• 7. November 2010 www.thembj.org 7 Volume 6, Issue 2 Music Business Journal Business Articles “I’m writing to blogs that I’ve been reading for years, so for me, referenc- ing older posts of theirs and personalizing these emails is trivial, and fun. Whatever you do, don’t send scattershot emails to media outlets. Be thoughtful. The goal is to appeal to editors and public voices of communities that may have an interest in your work, not spam every big-name blog. A single post from the right blog is 1000% more useful than ten posts from high-traffic but off-topic blogs. You want engaged users, not just eye- balls!” Points To Keep In Mind Rawlings and Mod’s book may be only a starting point to think about fan fund- ing strategies for musicians. But there is a lot to learn from them. First of all, Rawlings and Mod had a clearly defined plan. While they did not have anywhere near the clout that a Trent Reznor-type would have, they knew exactly how much money they needed and who they were going to target to generate the funds. They were also very strategic in how they approached their campaign. They knew their demographic, and they knew what sort of incentives would be appealing at the vari- ous price points that they presented. If musi- cians approached fan funding with this level of organization and preparation, the result could be just as effective. TABLE I TABLE II TABLE III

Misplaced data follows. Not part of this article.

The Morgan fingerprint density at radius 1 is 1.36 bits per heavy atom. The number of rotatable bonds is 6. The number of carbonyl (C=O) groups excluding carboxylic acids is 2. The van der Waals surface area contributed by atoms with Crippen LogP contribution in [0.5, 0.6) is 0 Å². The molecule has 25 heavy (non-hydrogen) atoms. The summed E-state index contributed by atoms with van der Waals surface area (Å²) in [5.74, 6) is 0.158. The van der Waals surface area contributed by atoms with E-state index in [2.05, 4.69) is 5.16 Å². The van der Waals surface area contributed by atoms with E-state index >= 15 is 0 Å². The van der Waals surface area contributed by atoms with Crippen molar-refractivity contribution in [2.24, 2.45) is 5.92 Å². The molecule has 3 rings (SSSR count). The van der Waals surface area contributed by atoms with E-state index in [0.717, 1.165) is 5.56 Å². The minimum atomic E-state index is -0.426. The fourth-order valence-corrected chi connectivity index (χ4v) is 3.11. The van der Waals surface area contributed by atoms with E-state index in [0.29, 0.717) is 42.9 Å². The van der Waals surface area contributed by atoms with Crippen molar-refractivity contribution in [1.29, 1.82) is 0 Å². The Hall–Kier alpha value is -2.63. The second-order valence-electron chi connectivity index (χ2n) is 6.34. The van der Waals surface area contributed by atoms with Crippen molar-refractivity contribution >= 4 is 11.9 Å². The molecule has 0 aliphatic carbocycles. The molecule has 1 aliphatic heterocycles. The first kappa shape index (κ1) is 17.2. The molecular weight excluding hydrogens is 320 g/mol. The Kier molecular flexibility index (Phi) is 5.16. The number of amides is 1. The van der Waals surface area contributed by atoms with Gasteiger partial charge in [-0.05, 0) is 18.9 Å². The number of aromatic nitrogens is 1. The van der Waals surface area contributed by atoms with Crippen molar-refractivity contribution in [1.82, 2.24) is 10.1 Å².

• 8. Volume 6, Issue 2 Music Business Journal Law Section 8 www.thembj.org November 2010 With the advent of sound recording at the end of the nineteenth century, many different kinds of sounds – from musical performances and important government speeches to animal sounds and baby laughs – were captured and registered for future listening. In order to commercial- ize those recordings, early entrepreneurs established an industry around these re- cordings that grew vertiginously, becom- ing a fundamental part of our contemporary cultural history. For years, it had been a solid, profitable structure. Lately, however, it is undergoing drastic transformations. The transition to a digital age is causing a huge impact on the way sound record- ings – especially music – are commer- cialized, consumed and distributed. The creation and consumption of recordings are now occurring at a much faster rate than the efforts involved in preserving this cultural heritage for posterity. In that regard, the US Con- gress assigned the responsibility to “maintain and preserve sound record- ings that are culturally, historically, or aesthetically significant” to the National Recording Preservation Board of the Library of Congress (NRPB). This was done through the National Recording Preservation Act of 2000 (Public Law 106-474), that also required them to “... undertake studies and investigations of sound recording preservation activities as needed, including the efficacy of new technologies, and recommend solutions to improve these practices.” As a result, NRPB published ”The State of Recorded Sound Preservation in the United States: A National Legacy at Risk in the Digital Age.” – a comprehensive study that delin- eates the web of issues that endanger the sound recording history. There are several organizations, both in private and public spheres, which are committed to preserve the audio legacy for future generations. More and more they are benefitting from the digital technology to store files and manage their collections. Digital storage helps overcome problems such as physical space – since long halls with countless shelves are being substituted for hard-drives – and provides enhanced search engines. On the other hand, the pro- tection and maintenance of digital audio re- cordings is not at all simple. Problems like server crashes and incompatibility of file for- mats due to the successive releases of new software are an everyday struggle. There are many more positive and negative issues to consider, but it is clear that digital storing must be the preferred format to achieve the objectives of recorded sound preservation. Hence, the archives require the development of totally new preservation techniques. To overcome this transitional phase, NRPB envisions that a collective ef- fort must be made. Different archives and collectors should work together to avoid un- necessary costs caused by redundant efforts of reformatting, cataloguing, and archiving. That would help develop a new system in which both old and new works are available and preserved for posterity in a single digital format. According to the report, this would only be possible with a change in copyright law, allowing the creation of a file-sharing network of credentialed institutions. They would acquire licenses to share digital files By Luiz Augusto Buff of preserved commercial recordings for ar- chival purposes. The whole idea of preserv- ing audio content is very positive and impor- tant to our cultural heritage; however, it is crucial that any changes made in the existing system do not harm the copyright owners in any way. The study further emphasizes that digital development does not ensure preser- vation for present and future creations. As time progresses, newborn digital recordings are in similar danger of being lost, like old 78-rpm recordings. The dissemination of sound recordings is happening exclu- sively in digital format, via downloading and streaming. Inexpensive tools for pro- duction and recording, matched with ef- ficient marketing tools, allow new artists to offer their productions directly to their costumers. Therefore, the institutions re- sponsible for sound recording preserva- tion will have to face challenges like the diversity of file formats, possible virus- contaminated files, digital rights manage- ment and legal issues related to the cap- ture and maintenance of these files. Another arduous task will be the discovery and selection of the record- ings to be preserved, due to the immense quantity of potentially important mate- rial, extensively spread on the Internet. Meanwhile, much information is being lost. For instance, a podcast that could have great content for scholars may not be available the following month. It could be due to the closure of the web site, or an inability or refusal to pay royalties. As a possible solution, the Library of Con- gress considered capturing the entire au- dio material produced online. Although the modern industry has all of the technology re- quired to complete such a task, under the cur- rent law and license agreements, it is illegal to copy this born-digital content to public ac- cess servers and to provide access to it in an institutional setting. Dark archives – where data has restricted access until the content falls into public domain – are suggested in- stead, but funding for an archive that has such limited use may be very difficult. It could be said, as a student did at an NRPB public hearing in 2006, that Copyright Law Compromises The Preservation of Recorded Sound (Continued on Page 9)